After the First World War, Uruguay’s tourism industry boomed, seeing an influx of tourists from Europe into the city of Montevideo. Following the introduction of the electric streetcar in 1906, industry in Montevideo underwent massive changes to adapt to its new international popularity and the changing industrial landscape of the 20th century.
Argentina and Uruguay have a history of friendly diplomatic relations, with their countries sharing similar heritages, mutual alliances and significant cultural and political ties. However, following the 2005 announcement of the construction of two paper mills on the Uruguayan side of the Uruguay River (which serves as a boundary between the two countries), Argentina and Uruguay experienced their first significant diplomatic tensions since the 1970s.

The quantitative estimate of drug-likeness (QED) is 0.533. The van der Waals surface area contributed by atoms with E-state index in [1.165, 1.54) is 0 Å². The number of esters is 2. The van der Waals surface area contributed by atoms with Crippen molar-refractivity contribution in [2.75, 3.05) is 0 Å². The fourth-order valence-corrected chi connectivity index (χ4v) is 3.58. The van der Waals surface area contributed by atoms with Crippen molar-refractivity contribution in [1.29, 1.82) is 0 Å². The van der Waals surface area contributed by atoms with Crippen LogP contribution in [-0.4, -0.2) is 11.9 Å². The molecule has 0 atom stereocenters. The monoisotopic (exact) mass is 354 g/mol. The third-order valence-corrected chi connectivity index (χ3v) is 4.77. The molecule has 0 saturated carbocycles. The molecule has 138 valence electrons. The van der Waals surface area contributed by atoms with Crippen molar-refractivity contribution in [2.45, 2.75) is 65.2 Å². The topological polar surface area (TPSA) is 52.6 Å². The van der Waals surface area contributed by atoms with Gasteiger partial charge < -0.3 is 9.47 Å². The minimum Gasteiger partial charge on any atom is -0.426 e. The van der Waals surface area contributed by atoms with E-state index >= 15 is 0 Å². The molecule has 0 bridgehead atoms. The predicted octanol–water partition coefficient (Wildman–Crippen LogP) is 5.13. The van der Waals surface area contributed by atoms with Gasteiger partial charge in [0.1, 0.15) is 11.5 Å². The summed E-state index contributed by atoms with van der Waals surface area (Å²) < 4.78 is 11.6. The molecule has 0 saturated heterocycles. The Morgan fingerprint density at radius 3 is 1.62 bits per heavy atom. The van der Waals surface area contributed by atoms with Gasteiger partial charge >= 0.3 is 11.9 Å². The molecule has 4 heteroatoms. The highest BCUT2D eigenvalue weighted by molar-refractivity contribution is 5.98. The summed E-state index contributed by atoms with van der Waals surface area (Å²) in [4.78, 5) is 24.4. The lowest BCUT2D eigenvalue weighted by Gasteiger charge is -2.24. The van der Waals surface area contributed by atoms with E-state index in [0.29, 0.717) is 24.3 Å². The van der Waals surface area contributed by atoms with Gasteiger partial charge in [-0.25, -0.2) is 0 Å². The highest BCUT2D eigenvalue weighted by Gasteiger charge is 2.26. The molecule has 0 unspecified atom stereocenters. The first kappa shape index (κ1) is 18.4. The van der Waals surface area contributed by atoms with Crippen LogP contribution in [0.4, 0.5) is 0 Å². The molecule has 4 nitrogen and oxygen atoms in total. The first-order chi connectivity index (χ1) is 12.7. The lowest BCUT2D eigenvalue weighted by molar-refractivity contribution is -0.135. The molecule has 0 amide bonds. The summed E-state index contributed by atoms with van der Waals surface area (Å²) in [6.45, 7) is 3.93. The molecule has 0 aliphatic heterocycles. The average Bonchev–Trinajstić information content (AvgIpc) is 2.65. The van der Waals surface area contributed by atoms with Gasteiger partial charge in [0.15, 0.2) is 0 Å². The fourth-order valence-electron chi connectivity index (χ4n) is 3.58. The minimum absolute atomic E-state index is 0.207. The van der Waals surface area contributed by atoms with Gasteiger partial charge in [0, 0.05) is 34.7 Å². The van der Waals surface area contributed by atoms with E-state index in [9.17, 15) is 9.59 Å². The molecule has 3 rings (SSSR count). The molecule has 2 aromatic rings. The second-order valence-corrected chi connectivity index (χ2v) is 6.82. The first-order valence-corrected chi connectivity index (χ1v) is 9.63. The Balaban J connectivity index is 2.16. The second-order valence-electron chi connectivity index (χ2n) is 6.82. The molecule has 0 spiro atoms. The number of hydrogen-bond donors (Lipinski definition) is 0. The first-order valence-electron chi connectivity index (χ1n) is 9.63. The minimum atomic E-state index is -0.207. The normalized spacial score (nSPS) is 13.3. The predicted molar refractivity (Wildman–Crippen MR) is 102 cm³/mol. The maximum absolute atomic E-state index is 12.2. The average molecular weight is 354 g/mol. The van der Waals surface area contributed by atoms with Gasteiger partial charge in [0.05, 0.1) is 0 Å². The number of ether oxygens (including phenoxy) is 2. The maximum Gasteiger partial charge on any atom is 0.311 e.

Before 1973, Uruguay had been one of few countries in South America with a near perfect record of political stability and a strong democracy (others included Chile and Costa Rica). The military coup in 1973 came as a profound shock to Uruguay. To make matters worse, this once peaceful nation was now living under a regime that used fear, threat, and intimidation to keep control of its populace.